TechCabal’s success at the maiden edition of the ReportHer Award shines a spotlight on its commitment to gender-balanced reporting

TechCabal walked away as the winner of the digital category of the maiden edition of the ReportHer Awards for gender-balanced reporting. At an event held in Lagos, Nigeria, Africa’s most important tech publication was cited for breaking barriers and making a resounding impact with influential articles and reports that have shaped industry conversations.

TechCabal’s win

Hannatu Asheolge and Ngozi Chukwu, two young journalists, were successful in their application for the ReportHer Award in the digital category for TechCabal.

Asheolge said she hoped the award would propel the tech industry to pay greater attention to women and their noteworthy achievements as they are an integral part of the ecosystem. She credits TechCabal’s win to a dedicated team of brilliant, diligent editors and reporters willing to write impactful stories. In a similar vein, Chukwu described the win as “empowering”, inspiring TechCabal to authentically shed light on the frequently overlooked narratives of women as “creators and users of technology”.

About ReportHer Award

The ReportHer Awards is a gender-balanced reportage award that recognises media organisations and journalists who actively report on women and gender-related issues, give them prime time and strive for gender-balanced coverage.

The award is an initiative of Women Radio 91.7FM in partnership with the Wole Soyinka Centre for Investigative Journalism (WSCIJ) and sponsored by UN Women and the Canadian government.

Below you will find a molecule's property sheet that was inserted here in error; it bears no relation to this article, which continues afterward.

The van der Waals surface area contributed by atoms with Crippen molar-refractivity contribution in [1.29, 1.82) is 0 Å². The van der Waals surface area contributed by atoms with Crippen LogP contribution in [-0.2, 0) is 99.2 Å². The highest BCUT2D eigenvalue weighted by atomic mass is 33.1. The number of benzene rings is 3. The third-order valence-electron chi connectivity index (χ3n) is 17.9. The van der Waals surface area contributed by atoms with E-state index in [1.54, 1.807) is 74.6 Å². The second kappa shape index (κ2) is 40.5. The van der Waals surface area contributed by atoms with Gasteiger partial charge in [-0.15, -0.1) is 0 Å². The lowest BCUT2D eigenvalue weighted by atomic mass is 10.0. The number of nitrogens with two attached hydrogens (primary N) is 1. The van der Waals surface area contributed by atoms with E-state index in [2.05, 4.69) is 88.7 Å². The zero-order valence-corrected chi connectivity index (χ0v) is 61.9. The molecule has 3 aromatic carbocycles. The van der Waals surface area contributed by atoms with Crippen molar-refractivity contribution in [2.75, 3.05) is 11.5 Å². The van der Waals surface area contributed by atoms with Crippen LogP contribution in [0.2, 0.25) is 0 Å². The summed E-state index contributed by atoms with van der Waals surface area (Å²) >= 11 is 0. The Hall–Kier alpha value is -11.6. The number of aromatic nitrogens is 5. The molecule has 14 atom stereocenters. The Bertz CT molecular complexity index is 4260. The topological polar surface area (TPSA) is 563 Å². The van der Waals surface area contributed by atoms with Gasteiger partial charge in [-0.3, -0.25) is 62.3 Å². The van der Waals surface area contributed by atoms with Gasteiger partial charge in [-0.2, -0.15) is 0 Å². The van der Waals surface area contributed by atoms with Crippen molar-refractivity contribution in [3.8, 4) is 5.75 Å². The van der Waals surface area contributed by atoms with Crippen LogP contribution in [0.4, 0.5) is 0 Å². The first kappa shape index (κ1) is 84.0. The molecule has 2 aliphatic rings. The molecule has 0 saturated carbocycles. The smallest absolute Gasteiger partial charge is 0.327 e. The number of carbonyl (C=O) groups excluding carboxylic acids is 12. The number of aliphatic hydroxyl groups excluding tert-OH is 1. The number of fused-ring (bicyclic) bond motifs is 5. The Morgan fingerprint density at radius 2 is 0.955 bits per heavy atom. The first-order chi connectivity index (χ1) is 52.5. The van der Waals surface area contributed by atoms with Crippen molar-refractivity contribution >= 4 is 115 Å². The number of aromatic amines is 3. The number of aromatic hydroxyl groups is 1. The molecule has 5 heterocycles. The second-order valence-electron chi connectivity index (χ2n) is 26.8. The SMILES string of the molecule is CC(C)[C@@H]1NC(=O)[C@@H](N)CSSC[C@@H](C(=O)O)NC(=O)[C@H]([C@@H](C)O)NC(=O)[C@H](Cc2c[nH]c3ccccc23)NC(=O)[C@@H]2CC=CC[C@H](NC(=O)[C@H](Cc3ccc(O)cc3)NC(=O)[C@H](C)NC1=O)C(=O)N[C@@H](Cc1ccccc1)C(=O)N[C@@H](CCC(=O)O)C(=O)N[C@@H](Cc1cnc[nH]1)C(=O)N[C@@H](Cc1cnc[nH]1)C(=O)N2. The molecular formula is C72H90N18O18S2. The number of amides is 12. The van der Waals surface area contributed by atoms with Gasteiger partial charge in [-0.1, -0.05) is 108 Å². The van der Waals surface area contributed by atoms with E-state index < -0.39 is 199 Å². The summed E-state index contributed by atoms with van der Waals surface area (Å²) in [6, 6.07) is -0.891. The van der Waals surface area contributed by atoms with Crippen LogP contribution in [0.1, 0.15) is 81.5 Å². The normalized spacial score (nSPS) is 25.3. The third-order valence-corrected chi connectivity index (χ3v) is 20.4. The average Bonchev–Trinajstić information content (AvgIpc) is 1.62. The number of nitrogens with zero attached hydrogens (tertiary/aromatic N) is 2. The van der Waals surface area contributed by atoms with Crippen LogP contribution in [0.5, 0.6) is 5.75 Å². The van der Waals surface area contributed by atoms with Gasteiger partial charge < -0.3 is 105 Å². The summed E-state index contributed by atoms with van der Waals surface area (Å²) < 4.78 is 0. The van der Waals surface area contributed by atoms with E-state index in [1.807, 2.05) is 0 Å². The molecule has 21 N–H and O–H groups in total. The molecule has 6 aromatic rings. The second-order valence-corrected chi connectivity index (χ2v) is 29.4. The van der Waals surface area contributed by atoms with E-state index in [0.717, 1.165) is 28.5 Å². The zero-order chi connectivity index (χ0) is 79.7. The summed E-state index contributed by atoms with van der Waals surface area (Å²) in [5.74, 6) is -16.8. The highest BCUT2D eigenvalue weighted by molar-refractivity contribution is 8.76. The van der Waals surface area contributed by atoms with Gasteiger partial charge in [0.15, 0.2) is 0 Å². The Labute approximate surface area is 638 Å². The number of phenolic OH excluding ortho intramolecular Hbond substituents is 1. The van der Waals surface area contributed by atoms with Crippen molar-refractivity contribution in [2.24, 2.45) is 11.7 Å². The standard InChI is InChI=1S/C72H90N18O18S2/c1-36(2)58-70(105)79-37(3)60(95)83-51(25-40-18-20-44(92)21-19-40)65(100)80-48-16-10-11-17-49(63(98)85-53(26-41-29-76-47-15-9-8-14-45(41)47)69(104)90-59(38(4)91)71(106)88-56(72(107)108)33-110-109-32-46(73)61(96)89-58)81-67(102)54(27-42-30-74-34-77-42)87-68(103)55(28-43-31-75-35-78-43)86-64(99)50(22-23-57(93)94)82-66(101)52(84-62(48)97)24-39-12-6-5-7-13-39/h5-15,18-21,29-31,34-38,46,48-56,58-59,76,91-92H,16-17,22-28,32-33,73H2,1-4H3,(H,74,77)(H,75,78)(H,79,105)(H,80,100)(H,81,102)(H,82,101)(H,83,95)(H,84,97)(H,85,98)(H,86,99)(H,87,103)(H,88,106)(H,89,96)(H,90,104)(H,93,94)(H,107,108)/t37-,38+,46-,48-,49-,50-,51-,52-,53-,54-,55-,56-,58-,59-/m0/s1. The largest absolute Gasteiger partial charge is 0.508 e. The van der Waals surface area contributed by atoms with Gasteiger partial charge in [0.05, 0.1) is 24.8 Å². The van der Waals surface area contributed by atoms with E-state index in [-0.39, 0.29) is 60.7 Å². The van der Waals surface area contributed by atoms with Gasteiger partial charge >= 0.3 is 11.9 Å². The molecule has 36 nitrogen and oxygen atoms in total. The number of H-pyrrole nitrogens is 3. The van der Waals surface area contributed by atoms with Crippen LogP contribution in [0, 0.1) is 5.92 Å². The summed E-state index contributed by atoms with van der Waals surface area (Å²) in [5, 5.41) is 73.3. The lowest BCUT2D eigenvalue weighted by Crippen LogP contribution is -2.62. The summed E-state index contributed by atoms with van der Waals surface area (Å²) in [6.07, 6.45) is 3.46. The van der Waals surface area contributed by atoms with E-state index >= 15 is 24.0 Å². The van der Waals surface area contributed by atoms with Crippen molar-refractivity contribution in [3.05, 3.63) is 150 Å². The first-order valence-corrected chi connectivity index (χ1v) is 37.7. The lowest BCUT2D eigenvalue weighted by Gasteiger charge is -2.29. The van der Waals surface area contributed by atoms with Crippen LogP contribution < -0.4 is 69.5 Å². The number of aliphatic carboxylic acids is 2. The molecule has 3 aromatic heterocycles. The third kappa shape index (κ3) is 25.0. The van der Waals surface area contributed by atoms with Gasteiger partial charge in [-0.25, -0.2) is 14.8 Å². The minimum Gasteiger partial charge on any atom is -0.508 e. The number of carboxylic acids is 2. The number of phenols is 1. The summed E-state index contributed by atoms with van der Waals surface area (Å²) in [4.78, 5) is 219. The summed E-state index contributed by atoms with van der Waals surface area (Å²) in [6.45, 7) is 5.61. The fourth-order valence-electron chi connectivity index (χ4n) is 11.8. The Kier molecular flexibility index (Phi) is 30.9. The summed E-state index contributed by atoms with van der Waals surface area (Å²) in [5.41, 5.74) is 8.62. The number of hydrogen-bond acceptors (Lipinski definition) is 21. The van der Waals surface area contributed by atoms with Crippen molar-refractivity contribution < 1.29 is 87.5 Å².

With over 104 entries across five categories: television, radio, print, digital, and journalist, TechCabal emerged as the winner in the digital category while Ripples Nigeria emerged as the runner-up.

One of the judges, Lanre Arogundade, executive director of the International Press Centre (IPC) highlighted that the judges evaluated various parameters, such as the inclusion of women as sources in the reports and the aim for equal representation of men and women in the stories.

Arogundade also added that they looked at “the extent to which the story uses data, cite sources and looked at presentation and effectiveness and the extent to which media institutions that submitted their entries, and journalists, meet the professional standards portraying women.”

For TechCabal’s editor in chief, Adrian Ephraim, “The awards may be new, but TechCabal’s reporting on women in tech is not. It’s good to see gender reporting acknowledged in this way, and we’re extremely proud of Ngozi and Hannatu who have spearheaded our coverage. Well-deserved.” 

Mariam Muhammad Reporter, TechCabal

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